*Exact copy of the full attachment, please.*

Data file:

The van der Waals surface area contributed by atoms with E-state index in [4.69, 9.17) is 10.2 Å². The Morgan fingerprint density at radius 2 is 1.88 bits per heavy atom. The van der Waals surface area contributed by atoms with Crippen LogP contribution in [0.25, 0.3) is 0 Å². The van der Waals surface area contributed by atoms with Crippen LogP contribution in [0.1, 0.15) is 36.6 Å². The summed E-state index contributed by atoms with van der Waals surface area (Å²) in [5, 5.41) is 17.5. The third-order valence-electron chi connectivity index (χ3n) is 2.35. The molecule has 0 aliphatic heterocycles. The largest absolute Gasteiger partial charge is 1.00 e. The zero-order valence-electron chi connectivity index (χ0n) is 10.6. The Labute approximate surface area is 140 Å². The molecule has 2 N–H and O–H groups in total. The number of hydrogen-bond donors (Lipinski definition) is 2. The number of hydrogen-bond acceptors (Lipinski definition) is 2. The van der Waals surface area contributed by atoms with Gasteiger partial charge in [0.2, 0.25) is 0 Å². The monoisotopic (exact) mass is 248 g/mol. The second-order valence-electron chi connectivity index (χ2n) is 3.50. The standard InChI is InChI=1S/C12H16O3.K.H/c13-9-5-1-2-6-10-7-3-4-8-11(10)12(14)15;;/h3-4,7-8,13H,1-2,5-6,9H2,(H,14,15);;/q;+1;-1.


The van der Waals surface area contributed by atoms with E-state index in [4.69, 9.17) is 10.2 Å². The Morgan fingerprint density at radius 2 is 1.88 bits per heavy atom. The van der Waals surface area contributed by atoms with Crippen LogP contribution in [0.25, 0.3) is 0 Å². The van der Waals surface area contributed by atoms with Crippen LogP contribution in [0.1, 0.15) is 36.6 Å². The summed E-state index contributed by atoms with van der Waals surface area (Å²) in [5, 5.41) is 17.5. The third-order valence-electron chi connectivity index (χ3n) is 2.35. The molecule has 0 aliphatic heterocycles. The largest absolute Gasteiger partial charge is 1.00 e. The zero-order valence-electron chi connectivity index (χ0n) is 10.6. The Labute approximate surface area is 140 Å². The molecule has 2 N–H and O–H groups in total. The number of hydrogen-bond donors (Lipinski definition) is 2. The number of hydrogen-bond acceptors (Lipinski definition) is 2. The van der Waals surface area contributed by atoms with Gasteiger partial charge in [0.2, 0.25) is 0 Å². The monoisotopic (exact) mass is 248 g/mol. The second-order valence-electron chi connectivity index (χ2n) is 3.50. The standard InChI is InChI=1S/C12H16O3.K.H/c13-9-5-1-2-6-10-7-3-4-8-11(10)12(14)15;;/h3-4,7-8,13H,1-2,5-6,9H2,(H,14,15);;/q;+1;-1.